Letters of Maria Celeste:
26 February 1626
Most Illustrious and Beloved Lord Father
Your having let the days go by, Sire, without coming to visit us (this being an opportune time, as you, from what I hear, are in command of your health, and free from demands of the Court) would be enough to provoke some fear in me that the great love you have always shown us may be diminishing somewhat. Except that the expressions of your loving tenderness toward us come so frequently as to free me from this suspicion: therefore I am sooner inclined to believe that you keep putting off the visit because of the scarce satisfaction you derive from coming here, not only because the two of us, in what I suppose I would call our ineptitude, simply do not know how to show you a better time, but also because the other nuns, for other reasons, cannot keep you sufficiently amused.
Given all that, I will leave off complaining, to act as though I had never entertained such thoughts; and I only pray you to bow (by allowing us to see you again) if not entirely to your own pleasure, at least partially to our wish; which would be to have you with us always, if only it were possible, in order to pay you that homage which your merits and our debt demand. Even though we are denied your presence, still we will not fail to remember our obligation to you by praising your name to the Lord so that He may grant you His grace in this life, and Paradise in the next.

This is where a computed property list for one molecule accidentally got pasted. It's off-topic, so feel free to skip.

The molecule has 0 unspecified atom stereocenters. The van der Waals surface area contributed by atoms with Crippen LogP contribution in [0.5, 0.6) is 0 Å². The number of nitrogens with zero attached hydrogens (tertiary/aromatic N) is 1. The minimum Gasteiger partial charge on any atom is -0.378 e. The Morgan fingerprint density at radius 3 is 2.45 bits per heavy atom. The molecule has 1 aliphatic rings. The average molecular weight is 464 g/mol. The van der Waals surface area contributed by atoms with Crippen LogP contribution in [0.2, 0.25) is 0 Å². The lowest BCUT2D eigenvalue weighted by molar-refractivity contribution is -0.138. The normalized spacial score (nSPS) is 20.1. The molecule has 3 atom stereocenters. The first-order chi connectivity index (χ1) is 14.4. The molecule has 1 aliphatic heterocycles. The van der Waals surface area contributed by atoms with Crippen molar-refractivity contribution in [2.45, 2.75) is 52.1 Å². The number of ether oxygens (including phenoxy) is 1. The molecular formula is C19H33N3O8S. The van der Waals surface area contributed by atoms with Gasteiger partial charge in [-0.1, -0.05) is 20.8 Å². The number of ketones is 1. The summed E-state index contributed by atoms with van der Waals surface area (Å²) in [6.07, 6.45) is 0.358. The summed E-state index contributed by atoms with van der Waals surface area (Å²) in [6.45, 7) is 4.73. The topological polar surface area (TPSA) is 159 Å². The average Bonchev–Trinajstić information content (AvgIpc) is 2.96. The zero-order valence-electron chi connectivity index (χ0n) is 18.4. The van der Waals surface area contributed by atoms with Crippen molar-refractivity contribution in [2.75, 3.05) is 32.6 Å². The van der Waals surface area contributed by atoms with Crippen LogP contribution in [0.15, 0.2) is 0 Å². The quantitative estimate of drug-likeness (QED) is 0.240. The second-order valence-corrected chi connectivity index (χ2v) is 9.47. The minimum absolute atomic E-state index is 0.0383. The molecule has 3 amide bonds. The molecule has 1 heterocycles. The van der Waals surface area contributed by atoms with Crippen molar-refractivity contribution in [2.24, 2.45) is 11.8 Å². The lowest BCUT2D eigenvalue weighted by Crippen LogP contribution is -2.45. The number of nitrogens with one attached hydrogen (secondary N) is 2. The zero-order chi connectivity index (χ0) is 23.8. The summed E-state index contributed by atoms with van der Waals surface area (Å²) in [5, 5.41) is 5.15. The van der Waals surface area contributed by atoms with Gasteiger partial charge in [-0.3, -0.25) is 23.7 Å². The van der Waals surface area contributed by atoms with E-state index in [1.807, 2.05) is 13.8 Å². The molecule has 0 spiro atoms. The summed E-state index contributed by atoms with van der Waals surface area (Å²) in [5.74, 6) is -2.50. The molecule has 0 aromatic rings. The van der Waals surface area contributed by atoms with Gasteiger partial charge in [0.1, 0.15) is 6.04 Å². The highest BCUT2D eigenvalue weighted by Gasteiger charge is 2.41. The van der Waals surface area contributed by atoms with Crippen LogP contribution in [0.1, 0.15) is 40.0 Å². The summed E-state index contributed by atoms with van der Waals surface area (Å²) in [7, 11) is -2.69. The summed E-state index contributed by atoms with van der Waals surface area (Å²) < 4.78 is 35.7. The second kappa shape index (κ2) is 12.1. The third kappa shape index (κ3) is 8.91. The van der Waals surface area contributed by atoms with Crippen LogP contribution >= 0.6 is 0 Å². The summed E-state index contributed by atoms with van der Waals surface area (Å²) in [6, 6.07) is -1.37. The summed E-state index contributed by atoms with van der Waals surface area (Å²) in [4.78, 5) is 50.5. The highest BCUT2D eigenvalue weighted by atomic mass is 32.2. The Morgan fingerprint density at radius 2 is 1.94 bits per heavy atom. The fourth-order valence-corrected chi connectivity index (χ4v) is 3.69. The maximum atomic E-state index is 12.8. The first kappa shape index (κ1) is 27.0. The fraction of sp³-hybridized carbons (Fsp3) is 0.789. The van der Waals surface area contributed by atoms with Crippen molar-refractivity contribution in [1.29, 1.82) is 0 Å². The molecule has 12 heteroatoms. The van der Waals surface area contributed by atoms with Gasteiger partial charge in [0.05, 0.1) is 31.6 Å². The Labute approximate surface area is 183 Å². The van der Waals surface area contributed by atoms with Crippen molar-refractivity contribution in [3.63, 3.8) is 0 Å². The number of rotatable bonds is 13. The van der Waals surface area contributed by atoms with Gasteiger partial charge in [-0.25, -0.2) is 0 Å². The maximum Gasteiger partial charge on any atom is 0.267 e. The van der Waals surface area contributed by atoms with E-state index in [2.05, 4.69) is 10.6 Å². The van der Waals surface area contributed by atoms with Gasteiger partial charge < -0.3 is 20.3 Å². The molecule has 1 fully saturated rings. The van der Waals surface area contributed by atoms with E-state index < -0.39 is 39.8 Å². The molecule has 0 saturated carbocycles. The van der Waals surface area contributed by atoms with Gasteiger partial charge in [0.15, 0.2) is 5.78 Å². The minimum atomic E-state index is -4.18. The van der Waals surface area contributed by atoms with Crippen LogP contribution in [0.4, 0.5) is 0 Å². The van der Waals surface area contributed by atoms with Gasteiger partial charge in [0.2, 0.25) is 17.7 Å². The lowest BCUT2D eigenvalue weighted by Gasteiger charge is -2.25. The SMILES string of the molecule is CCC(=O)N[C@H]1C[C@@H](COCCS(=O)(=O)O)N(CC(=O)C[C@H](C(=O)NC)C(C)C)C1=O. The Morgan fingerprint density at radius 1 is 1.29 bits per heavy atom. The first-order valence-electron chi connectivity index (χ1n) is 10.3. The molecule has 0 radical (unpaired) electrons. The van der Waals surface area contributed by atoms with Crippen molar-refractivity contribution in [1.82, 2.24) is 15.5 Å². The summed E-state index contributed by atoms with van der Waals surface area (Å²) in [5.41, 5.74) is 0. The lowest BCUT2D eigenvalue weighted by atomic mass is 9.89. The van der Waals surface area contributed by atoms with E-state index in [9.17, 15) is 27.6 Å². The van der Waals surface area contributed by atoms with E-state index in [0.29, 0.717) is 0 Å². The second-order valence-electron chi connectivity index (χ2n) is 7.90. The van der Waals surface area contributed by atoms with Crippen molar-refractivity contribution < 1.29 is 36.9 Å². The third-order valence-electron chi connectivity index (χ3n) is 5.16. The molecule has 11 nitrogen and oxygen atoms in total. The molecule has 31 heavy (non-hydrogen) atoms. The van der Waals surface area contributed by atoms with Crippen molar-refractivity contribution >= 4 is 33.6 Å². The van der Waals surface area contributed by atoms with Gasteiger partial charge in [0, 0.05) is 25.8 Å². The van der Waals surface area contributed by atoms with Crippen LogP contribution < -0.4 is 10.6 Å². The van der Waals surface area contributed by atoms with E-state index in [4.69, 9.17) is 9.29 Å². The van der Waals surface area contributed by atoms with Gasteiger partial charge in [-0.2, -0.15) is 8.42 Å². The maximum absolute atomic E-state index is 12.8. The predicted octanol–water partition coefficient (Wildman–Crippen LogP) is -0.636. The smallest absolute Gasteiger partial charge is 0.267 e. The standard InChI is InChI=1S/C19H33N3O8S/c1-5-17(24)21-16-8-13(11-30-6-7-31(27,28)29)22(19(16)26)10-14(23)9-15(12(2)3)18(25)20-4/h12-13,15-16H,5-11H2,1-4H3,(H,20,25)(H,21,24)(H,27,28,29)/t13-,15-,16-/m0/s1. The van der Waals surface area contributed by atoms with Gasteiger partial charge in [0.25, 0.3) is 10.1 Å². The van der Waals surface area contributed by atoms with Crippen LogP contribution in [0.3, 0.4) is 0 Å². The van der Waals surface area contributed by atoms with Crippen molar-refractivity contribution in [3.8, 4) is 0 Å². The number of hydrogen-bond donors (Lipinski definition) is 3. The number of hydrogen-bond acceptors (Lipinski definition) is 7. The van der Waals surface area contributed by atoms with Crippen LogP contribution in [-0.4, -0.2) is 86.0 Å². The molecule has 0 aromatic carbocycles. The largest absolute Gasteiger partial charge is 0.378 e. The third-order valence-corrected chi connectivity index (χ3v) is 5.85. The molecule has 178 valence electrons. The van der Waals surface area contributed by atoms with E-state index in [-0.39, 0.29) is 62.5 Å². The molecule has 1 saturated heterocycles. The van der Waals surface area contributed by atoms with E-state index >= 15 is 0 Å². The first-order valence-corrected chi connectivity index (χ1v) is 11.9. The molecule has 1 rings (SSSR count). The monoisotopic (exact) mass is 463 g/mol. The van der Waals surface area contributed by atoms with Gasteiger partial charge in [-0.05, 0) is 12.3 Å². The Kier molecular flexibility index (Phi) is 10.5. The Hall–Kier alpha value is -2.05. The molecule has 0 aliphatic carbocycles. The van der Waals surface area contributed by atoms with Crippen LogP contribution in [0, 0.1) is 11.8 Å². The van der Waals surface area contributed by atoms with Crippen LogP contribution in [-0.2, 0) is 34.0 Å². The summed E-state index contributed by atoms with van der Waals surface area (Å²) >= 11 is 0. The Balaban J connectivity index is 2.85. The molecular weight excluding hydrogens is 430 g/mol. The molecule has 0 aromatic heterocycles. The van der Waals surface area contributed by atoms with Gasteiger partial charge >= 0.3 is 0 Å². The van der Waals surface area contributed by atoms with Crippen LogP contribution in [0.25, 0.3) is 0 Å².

I suspect that Vincenzio is complaining about us, because we lag so long in sending him the collars that he requested, insisting that he had great need of them. Please, Sire, get us a little bit of cotton batiste, so that we may sew them for him, and also give us some news of him, which we so desire. And if anything occurs to you regarding some need of yours, in which we can engage ourselves, remember that it is our greatest pleasure to serve you. And ending here, Sire, I commend myself lovingly to you, together with Suor Arcangela.
From San Matteo, first day of Lent 1625.*
Most affectionate daughter,
*In the Florentine calendar, the new year began on 25 March.
©1995 Al Van Helden